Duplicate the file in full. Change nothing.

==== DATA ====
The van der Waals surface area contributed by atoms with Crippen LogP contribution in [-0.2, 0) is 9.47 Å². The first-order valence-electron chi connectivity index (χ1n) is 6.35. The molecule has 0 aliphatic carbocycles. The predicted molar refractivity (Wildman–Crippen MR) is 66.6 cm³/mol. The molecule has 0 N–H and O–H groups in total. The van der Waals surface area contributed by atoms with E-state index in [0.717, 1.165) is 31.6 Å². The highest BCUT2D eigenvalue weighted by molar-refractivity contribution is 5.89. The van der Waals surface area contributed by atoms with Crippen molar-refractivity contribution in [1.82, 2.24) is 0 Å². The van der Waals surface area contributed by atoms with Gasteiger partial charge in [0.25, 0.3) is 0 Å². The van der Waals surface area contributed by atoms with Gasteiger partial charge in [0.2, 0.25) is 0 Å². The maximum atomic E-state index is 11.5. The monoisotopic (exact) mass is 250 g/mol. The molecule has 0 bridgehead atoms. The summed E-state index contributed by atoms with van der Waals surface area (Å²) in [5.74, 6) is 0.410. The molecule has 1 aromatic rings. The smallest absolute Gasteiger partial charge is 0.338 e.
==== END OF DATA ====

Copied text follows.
The van der Waals surface area contributed by atoms with Crippen LogP contribution in [-0.2, 0) is 9.47 Å². The first-order valence-electron chi connectivity index (χ1n) is 6.35. The molecule has 0 aliphatic carbocycles. The predicted molar refractivity (Wildman–Crippen MR) is 66.6 cm³/mol. The molecule has 0 N–H and O–H groups in total. The van der Waals surface area contributed by atoms with E-state index in [0.717, 1.165) is 31.6 Å². The highest BCUT2D eigenvalue weighted by molar-refractivity contribution is 5.89. The van der Waals surface area contributed by atoms with Crippen molar-refractivity contribution in [1.82, 2.24) is 0 Å². The van der Waals surface area contributed by atoms with Gasteiger partial charge in [0.25, 0.3) is 0 Å². The van der Waals surface area contributed by atoms with Gasteiger partial charge in [0.2, 0.25) is 0 Å². The maximum atomic E-state index is 11.5. The monoisotopic (exact) mass is 250 g/mol. The molecule has 0 bridgehead atoms. The summed E-state index contributed by atoms with van der Waals surface area (Å²) in [5.74, 6) is 0.410. The molecule has 1 aromatic rings. The smallest absolute Gasteiger partial charge is 0.338 e.